History Repeats Itself Another Icelander Sets Sail for America

A Thousand Years After His Famous Ancestor



    COLUMBIA, Md., May 3 /PRNewswire/ -- Icelandair issued the following:
 
     Dawn lingers in the skies above Reykjavik harbor as the clouds roll by
 swiftly in the steady breeze. The air is crisp; the seas are high. Standing
 midship, the solid mast towers high above the deck, its square single sail
 still furled, a wrinkled pile of canvas. Nearly eight tons of lava rocks below
 provide a sure ballast, even in the churning seas of the North Atlantic.
     The captain takes the helm, his blue eyes searching the horizon in
 anticipation of the adventure to come. It has been a millennium since his
 ancestor, the Icelandic Viking Americans call "Leif the Lucky," set sail on
 the same course. He wonders what this voyage has in store for him and his
 ship. He is about to live his dream. He personally built the Islendingur
 ("Icelander"), a 74-foot Viking ship, using 9th century plans and 21st century
 skills. Now he watches his crew, an able group of sailors. Icelanders all.
 Modern-day Vikings.
     Seven men and one woman climb aboard solemnly and set about on their
 designated tasks, finally casting lines ashore. They glance towards the
 captain, following his gaze to the seas beyond, as the ship slips silently
 from the shore. In moments they will raise sail.
     And the adventure of a lifetime will begin.
 
     The stage is set for such a scenario on June 17, 2000, when Gunnar Marel
 Eggertsson and his crew of eight will journey across the Atlantic to mark the
 1,000th Anniversary of the voyage that led the first European to the shores of
 North America.
     Eggertsson, a direct descendent of Icelandic adventurer Leif Eiriksson,
 will set sail from Reykjavik, Iceland, on June 17, 2000, Iceland's National
 Day, in a ship he built himself, to recreate the voyage of his famous
 ancestor. The 2,600-mile historic course will take him to Greenland
 (July 15-18) and Newfoundland (July 28-August 20). Scholars have determined
 that the northern tip of Newfoundland is the place known to the Vikings as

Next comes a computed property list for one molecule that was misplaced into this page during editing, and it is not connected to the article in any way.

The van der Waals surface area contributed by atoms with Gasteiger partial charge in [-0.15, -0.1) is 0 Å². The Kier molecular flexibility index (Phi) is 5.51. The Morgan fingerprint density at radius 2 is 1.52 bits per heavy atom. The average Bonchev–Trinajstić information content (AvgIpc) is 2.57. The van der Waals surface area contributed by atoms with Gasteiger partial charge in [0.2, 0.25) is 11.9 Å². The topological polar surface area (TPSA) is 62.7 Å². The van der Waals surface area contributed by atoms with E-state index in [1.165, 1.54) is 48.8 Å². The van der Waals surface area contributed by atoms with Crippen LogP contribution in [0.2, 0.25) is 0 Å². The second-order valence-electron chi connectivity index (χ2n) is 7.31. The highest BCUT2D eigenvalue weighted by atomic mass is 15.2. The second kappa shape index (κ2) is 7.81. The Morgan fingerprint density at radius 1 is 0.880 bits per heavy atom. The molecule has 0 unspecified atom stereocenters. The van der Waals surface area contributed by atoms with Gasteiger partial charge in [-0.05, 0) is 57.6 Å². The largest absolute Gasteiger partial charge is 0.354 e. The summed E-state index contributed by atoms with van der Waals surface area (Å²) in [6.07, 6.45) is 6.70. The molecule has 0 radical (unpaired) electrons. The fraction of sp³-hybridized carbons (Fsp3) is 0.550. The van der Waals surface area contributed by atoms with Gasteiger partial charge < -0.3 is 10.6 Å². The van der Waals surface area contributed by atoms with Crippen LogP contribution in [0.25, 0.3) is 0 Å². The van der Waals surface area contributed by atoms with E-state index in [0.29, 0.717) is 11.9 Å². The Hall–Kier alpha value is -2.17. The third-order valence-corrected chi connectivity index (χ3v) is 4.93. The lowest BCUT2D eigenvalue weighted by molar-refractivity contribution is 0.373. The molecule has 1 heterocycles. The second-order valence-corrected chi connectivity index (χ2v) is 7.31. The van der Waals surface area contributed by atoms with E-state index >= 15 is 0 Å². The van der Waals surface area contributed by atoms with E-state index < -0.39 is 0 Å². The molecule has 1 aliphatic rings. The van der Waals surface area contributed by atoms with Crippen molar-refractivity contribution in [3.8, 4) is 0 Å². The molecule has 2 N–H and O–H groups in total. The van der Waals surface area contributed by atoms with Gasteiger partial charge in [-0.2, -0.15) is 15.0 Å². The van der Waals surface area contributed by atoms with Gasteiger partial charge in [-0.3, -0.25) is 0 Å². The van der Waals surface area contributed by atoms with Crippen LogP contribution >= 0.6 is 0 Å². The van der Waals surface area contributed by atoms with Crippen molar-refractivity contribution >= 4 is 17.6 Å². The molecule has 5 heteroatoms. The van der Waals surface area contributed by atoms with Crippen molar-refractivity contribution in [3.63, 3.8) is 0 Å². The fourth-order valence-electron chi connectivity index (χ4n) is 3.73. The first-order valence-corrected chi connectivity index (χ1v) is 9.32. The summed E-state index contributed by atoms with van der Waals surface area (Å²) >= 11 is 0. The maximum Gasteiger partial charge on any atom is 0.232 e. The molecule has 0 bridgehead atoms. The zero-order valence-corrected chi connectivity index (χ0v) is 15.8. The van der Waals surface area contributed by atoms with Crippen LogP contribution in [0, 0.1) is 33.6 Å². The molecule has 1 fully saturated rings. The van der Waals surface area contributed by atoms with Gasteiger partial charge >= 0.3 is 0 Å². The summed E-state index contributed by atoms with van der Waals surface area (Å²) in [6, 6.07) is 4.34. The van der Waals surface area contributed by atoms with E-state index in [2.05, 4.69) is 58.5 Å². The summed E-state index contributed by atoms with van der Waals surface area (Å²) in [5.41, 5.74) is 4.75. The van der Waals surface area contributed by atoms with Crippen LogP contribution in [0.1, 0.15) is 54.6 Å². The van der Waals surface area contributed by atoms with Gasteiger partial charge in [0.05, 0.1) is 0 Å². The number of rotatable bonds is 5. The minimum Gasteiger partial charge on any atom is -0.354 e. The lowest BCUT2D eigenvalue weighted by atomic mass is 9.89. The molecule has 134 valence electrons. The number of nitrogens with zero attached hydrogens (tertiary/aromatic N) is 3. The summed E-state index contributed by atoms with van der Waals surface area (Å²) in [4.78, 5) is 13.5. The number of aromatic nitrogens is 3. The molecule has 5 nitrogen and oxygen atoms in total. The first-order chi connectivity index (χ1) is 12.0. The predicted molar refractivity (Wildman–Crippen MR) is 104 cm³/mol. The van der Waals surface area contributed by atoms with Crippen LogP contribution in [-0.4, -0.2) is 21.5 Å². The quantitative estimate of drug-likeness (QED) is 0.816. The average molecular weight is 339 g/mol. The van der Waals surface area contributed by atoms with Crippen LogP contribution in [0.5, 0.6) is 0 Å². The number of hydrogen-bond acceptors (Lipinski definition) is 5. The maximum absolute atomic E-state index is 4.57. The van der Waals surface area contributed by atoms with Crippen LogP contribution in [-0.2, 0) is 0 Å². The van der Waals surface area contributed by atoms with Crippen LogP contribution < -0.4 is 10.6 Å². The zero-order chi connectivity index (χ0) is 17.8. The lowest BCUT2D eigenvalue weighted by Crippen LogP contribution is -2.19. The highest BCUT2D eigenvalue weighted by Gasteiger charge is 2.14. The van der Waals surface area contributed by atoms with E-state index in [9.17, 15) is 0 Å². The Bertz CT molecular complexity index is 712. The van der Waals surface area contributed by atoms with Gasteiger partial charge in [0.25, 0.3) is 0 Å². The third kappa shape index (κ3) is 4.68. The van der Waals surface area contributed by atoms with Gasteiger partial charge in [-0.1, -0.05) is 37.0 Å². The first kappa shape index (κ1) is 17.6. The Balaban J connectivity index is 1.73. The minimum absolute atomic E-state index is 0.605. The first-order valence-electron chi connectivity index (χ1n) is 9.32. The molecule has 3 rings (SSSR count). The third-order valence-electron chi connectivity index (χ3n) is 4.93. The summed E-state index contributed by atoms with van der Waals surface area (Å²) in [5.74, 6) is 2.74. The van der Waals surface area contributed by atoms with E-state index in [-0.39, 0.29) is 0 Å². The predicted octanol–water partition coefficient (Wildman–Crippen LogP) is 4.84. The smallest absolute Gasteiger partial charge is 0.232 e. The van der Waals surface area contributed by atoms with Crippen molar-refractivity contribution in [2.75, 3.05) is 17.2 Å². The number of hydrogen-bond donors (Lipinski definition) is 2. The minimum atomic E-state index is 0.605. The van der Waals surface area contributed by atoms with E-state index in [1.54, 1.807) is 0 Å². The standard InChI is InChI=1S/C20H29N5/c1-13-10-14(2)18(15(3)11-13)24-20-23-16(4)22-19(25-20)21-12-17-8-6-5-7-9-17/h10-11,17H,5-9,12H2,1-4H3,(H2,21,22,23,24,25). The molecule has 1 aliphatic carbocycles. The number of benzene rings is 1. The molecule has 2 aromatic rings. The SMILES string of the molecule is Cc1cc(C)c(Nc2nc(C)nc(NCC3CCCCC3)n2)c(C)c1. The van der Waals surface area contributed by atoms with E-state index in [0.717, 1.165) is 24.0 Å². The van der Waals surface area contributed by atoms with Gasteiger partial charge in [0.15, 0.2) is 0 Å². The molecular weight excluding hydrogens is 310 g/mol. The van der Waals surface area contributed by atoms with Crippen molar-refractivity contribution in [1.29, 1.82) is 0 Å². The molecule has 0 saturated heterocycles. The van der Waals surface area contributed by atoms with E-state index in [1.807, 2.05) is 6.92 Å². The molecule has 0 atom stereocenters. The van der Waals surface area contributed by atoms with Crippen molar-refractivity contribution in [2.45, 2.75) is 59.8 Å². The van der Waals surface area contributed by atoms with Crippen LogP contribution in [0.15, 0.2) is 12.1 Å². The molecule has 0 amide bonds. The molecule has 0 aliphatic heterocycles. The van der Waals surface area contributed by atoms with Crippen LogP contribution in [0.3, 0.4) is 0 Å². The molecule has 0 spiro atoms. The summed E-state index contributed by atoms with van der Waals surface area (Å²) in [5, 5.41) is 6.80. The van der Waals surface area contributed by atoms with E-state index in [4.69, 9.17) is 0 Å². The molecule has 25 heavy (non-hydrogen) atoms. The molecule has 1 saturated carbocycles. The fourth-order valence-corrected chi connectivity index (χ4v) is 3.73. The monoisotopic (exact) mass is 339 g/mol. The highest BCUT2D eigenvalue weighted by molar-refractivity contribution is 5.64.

"Vinland," which became the first European settlement in North America,
 forever linking the heritage of Iceland with North America. Islendingur will
 continue its sail southward to Halifax, Nova Scotia (August 25) and to the US
 ports of Boston (September 8-15) and New York City, where the voyage will end
 in October 2000.
     Leif Eiriksson's odyssey is vividly described in the Icelandic Sagas known
 as the Saga of the Greenlanders and the Saga of Eirik the Red. Written by
 ancient scribes, the Sagas were preserved so Icelanders through the ages could
 read about this and other dramas. The Old Norse language hasn't changed much
 since the days of the Viking explorers -- at least, not in Iceland, where even
 school children learn to read the original manuscripts describing their
 history.
     The voyage of the Islendingur is an important part of a comprehensive
 Icelandic Millennium Program in North America organized by the Leifur
 Eiriksson Millennium Commission of Iceland.
 
     Islendingur:
     *  Built in 1996
     *  Oak and pine construction
     *  18 tons of wood
     *  5,000 nails
     *  LOA: 22.5 meters
     *  Beam: 5.3 meters
     *  Draft: 1.7 meters
     *  Weight: 80 gross tons
     *  Speed: 7 knots average
 
 

SOURCE Icelandair

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